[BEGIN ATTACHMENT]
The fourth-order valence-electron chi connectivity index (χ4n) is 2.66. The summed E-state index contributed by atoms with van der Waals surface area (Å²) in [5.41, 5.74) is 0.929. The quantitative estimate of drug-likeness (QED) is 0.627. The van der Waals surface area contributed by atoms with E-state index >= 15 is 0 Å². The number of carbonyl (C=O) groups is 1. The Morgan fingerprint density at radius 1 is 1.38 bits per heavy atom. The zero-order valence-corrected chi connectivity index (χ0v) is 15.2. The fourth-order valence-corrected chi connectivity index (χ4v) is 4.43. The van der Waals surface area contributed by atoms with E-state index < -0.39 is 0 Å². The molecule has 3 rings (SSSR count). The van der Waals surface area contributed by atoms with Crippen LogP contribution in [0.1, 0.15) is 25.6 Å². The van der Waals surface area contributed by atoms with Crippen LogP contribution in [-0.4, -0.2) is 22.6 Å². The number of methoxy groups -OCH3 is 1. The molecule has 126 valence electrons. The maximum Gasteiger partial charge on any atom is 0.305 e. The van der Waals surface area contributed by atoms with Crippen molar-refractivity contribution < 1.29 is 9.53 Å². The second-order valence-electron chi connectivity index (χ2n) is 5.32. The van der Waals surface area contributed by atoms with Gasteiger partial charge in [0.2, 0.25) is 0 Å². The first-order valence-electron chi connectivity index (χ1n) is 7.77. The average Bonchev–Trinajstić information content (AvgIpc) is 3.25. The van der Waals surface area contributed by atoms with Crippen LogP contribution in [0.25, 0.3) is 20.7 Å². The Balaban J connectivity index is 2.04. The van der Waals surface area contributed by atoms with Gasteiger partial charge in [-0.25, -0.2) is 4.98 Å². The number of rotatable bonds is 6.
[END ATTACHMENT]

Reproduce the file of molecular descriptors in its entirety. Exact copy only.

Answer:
The fourth-order valence-electron chi connectivity index (χ4n) is 2.66. The summed E-state index contributed by atoms with van der Waals surface area (Å²) in [5.41, 5.74) is 0.929. The quantitative estimate of drug-likeness (QED) is 0.627. The van der Waals surface area contributed by atoms with E-state index >= 15 is 0 Å². The number of carbonyl (C=O) groups is 1. The Morgan fingerprint density at radius 1 is 1.38 bits per heavy atom. The zero-order valence-corrected chi connectivity index (χ0v) is 15.2. The fourth-order valence-corrected chi connectivity index (χ4v) is 4.43. The van der Waals surface area contributed by atoms with E-state index < -0.39 is 0 Å². The molecule has 3 rings (SSSR count). The van der Waals surface area contributed by atoms with Crippen LogP contribution in [0.1, 0.15) is 25.6 Å². The van der Waals surface area contributed by atoms with Crippen LogP contribution in [-0.4, -0.2) is 22.6 Å². The number of methoxy groups -OCH3 is 1. The molecule has 126 valence electrons. The maximum Gasteiger partial charge on any atom is 0.305 e. The van der Waals surface area contributed by atoms with Crippen molar-refractivity contribution < 1.29 is 9.53 Å². The second-order valence-electron chi connectivity index (χ2n) is 5.32. The van der Waals surface area contributed by atoms with Gasteiger partial charge in [0.2, 0.25) is 0 Å². The first-order valence-electron chi connectivity index (χ1n) is 7.77. The average Bonchev–Trinajstić information content (AvgIpc) is 3.25. The van der Waals surface area contributed by atoms with Crippen LogP contribution in [0.25, 0.3) is 20.7 Å². The Balaban J connectivity index is 2.04. The van der Waals surface area contributed by atoms with Gasteiger partial charge in [-0.25, -0.2) is 4.98 Å². The number of rotatable bonds is 6.